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Ripon continues to address affordable housing needs
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The City of Ripon is conducting an open house this Friday at the home they built at 439 S. Acacia Ave. to help address affordable housing needs. - photo by GLENN KAHL/The Bulletin

A lottery next month means some lucky family that meets moderate income qualification and passes credit worthiness standards will be able to buy an affordable home in one of Ripon’s well-established, desirable neighborhood.
It is the latest in Ripon’s ongoing efforts to address a problem that’s been perplexing California cities for years and has been placed at the top of the agenda for state legislators that returned to Sacramento this week — affordable housing.
The new home the city constructed at 439 S. Acacia Ave. using fees the developers of new neighborhood paid in lieu of incorporating below market housing in 10 percent of their projects is being showcased Friday, Aug, 25, and Saturday, Sept. 2, from 10 a.m. to 2 p.m. during an open house.
It consists of 1,718 square feet with three bedrooms and one bathroom on a corner lot. There is a detached two-car garages with 576 square feet. The home also has drought resistant landscaping in place that complies with city standards.
 Application packets are available at the city’s website under public notices or at Ripon City Hall, 259 N. Wilma Ave., Monday through Thursday from 7:30 a.m. to 5:30 p.m.  The deadline for completed packets from income qualified buyers is Monday, Sept. 18, at 5:30 p.m.  The lottery takes place Thursday, Sept. 28, at 6 p.m. Applicants cannot own another home or property.
The city has already sent out 80 application packets to families that had asked to be on a waiting list.
Qualified buyers cannot exceed Housing and Urban Development income limitations established for Ripon based on household size that are as follows: $51,150 for one person, $58,450 for two persons, $65,750 for three persons, $73,050 for four persons, $78,900 for five persons, $84,700 for six persons, $90,550 for seven persons, and $96,400 for eight persons.
The sales price of the home is determined by the maximum monthly cost for a three bedroom moderate unit under state law governing such programs. In this case it is $1,750 a month and includes principal, interest, property taxes, insurance and any mortgage insurance that is required.
Whatever the home appraises at, the difference between the maximum payment allowed and the value will be covered by a silent second mortgage held by the City of Ripon. No payments are required by the buyer on the second mortgage. It is forgiven over a 30-year period assuming the buyer remains compliant with all program requirements.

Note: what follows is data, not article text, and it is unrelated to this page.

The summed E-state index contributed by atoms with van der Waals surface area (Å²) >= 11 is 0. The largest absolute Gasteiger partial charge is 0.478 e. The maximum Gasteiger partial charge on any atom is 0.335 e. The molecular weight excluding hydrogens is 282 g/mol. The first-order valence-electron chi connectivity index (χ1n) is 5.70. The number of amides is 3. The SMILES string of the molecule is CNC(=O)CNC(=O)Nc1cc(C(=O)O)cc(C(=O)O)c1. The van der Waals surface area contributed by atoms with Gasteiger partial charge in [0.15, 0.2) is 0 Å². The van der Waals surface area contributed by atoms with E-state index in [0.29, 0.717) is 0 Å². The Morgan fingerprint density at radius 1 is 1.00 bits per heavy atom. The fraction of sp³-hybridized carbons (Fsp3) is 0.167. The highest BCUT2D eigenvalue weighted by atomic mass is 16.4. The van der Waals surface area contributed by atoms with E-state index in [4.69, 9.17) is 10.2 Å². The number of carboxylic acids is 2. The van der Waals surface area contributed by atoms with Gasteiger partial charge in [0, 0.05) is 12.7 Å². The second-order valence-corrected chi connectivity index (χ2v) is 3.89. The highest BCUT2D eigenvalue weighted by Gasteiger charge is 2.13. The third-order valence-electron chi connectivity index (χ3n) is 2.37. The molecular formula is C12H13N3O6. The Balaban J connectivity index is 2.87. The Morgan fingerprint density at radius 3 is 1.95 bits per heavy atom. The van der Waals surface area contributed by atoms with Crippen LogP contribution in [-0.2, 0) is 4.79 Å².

Should the buyer need to sell for whatever reason before 30 years lapse — say in 10 years — they would owe a pro-rated amount for the second mortgage based on 20 years remaining.
The City of Ripon purchased the site when redevelopment agencies still existed before Sacramento pulled the plug on them to help balance the state’s general fund. It was an 870-square-foot home in poor condition that had been foreclosed. When HUD couldn’t find a buyer, they offered to sell it to Ripon. The city had targeted the site for new housing.
With the elimination of RDA, the state required the sale of all properties that local agencies held that didn’t meet certain conditions.
Concerned that the home would likely be sold at auction to an investor that would rent the property and not eliminate blight issues by replacing it, the city essentially bought the older home a second time. It was keeping with the City Council’s policy of pursuing affordable housing throughout the city as well as addressing blight.
Ripon has a solid reputation for a small community of working to address affordable housing needs.
A development requirement put in place during the boom that started in the late 1990s required developers to set aside 10 percent of all housing units they built for below market or moderate income buyers.
Kevin Zuidervaart, Ripon’s director of Planning and Economic Development, noted when representatives of other cities made inquiries about Ripon’s affordable housing effort, they would drive them around the city to see if they could pick out the affordable housing units. They couldn’t.
“On the outside they looked the same, although they were smaller homes,” Zuidervaart said. “Inside they wouldn’t have things such as granite counter tops.”
Developers could develop 10 percent of their units as affordable or pay in lieu fees. It was that fee account the city tapped for the South Acacia home project.
The city has since modified the affordable housing requirement for new developments to base it on the Federal Housing Administration loan cap for the area that is now at $360,000.  Manteca and Lathrop do not require affordable housing to be a part of new housing projects in their respective cities.
Of the 5,000 housing units in Ripon, roughly 200 affordable homes were made possible through the development process of pass through funds from the federal government to reduce housing payments for qualifying moderate income households. Nearly $9 million worth of such loans are on the books.

To contact Dennis Wyatt, email